I wonder if Arrow’s famous chaos theorems have been completely misunderstood as arguments against feasibility of democratic rule.  The implication of Arrow’s Theorem is that a perfectly rigged agenda is impossible:  no matter how you set up the decision rule, some chaos, some unpredictability is inevitable some time.  But is there a difference between a completely ordered, rigged, and predictable “democracy” and a perfect authoritarianism?

 

Missing White Voters…drawing attention

This is a very insightful article, but I will take issue with one accusation it makes, namely its references to “the pitfall of current quantitative fixation.”  It’s not the quantitative fixation that is the problem, but attention being showered on the quantities that may not relevant.  If one were examining the data carefully, they would have recognized many of these problems.  It is from the lack of sufficiently close attention to detail and inability to think through creatively the data outside the formulaic boxes that these clues were missed, not because of the quant fixation itself.  Paul Feyerabend had an issue with this:  he argued that, for all the fixation with the “scientific method,” many scientists find excuse to dismiss the data contrary to the conventional wisdom (and others have made similar observations about potential pitfalls of such scientific myopia in various fields.)

There will be, one can only hope, a revolution in the way we analyze elections and parties after 2016.  One wonders if we will actually learn useful things or if we will learn only to make worse mistakes after this one.

 

Sanders and Trump Supporters, Revisited

It seems that the argument that I’d been making on this site is increasingly going mainstream.  I suppose I am not the only one who’d been thinking along these lines and looking at the data.

Do note that the argument that I’d been making is subtly different, and anticipates the likely counterargument:  the average Sanders supporter is indeed a highly liberal young person who is not very likely to jump to Trump.  Clinton is quite right to expect that, come the election day, the average Sanders supporter will indeed hold his or her nose and vote Democratic.  If Trump does win, it will not be because of the average “Bernie Bro.”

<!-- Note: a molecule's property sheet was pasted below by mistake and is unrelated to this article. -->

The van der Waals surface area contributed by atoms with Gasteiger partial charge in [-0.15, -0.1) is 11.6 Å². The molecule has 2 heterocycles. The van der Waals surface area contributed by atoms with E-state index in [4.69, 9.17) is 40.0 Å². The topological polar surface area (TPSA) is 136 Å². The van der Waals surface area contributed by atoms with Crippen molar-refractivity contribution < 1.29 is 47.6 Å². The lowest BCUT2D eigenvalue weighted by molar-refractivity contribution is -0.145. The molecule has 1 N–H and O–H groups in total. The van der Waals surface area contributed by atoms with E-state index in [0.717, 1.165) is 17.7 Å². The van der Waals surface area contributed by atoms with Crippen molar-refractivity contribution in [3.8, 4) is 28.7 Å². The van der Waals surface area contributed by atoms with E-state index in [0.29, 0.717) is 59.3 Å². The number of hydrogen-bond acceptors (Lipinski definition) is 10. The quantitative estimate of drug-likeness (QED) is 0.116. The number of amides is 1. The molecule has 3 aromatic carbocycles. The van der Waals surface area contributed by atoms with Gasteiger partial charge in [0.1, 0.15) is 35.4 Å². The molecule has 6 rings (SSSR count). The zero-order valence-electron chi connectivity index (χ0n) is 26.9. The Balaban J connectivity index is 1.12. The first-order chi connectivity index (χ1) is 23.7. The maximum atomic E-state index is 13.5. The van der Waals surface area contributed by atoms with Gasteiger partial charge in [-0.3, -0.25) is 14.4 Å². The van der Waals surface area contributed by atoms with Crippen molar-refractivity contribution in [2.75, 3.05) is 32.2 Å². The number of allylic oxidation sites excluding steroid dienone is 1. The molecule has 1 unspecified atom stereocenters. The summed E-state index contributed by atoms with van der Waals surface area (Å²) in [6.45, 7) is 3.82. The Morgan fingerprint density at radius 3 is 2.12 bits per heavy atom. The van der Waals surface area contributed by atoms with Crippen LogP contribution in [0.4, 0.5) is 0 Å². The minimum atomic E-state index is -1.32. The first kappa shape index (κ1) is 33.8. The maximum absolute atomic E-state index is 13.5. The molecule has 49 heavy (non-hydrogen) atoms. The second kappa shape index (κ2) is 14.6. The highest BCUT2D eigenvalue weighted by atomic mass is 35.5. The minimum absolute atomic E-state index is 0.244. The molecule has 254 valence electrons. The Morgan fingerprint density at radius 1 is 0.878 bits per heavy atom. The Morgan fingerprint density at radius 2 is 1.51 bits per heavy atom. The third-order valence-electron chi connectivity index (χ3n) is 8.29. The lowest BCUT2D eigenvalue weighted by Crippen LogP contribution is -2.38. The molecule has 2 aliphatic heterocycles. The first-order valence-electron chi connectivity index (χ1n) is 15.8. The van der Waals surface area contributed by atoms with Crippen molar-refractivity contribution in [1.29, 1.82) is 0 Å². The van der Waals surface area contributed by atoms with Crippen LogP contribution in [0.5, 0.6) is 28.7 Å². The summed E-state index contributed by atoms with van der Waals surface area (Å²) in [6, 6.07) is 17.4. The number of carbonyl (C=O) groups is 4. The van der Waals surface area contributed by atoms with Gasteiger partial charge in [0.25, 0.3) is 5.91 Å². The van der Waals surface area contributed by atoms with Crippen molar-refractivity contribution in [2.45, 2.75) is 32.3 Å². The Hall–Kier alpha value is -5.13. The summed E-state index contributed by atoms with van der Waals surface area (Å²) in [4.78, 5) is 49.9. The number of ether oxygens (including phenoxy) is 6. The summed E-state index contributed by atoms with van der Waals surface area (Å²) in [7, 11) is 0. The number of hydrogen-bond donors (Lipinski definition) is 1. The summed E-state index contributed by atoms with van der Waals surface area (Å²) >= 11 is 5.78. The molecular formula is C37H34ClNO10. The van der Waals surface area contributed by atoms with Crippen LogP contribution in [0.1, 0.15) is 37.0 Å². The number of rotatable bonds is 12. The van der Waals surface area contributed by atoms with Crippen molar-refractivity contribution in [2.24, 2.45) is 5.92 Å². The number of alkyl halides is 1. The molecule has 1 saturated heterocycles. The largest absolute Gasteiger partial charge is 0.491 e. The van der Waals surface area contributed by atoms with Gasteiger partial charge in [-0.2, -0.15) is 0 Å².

The real danger for the Democrats is that Sanders’ support base is more heterogeneous that people think it is:  there is a sizable minority of oldish, liberalish (in the sense that they are willing to vote Democratic), “independent,” working class folks among his voters.  These folks have been showing up as the real source of majority for Sanders in the primaries and caucuses that he won and they  are least likely to stay in the Democratic camp come November.  I would not expect 20% of the Sanders supporters to defect as per Zeits:  I figure that’s the % that might be open to voting for Trump and Trump might win over half of them–but, as I noted before, that will be enough to swing the election if all the other voters stay put, more or less.

Thinking in terms of averages is natural to humans:  that’s dangerous–that is exactly how we are lied to by statistics.  The core statistics is that it quantifies how “wrong” our suppositions are–so even if the average Sanders voter might be so liberal that it is unthinkable that Trump will win over him or her, the variance is so large (i.e. the average has very high probability of mischaracterizing a random Sanders voter) that a surprisingly large proportion might wind up behaving unexpectedly.  This, not making stupid predictions, is why you study statistics.

Sanders and Trump, vs. Clinton

Larry Bartels and Chris Achen have an instructive op-ed piece in NY Times today, although they get carried away a bit too far with their argument that voters don’t think and don’t care that much.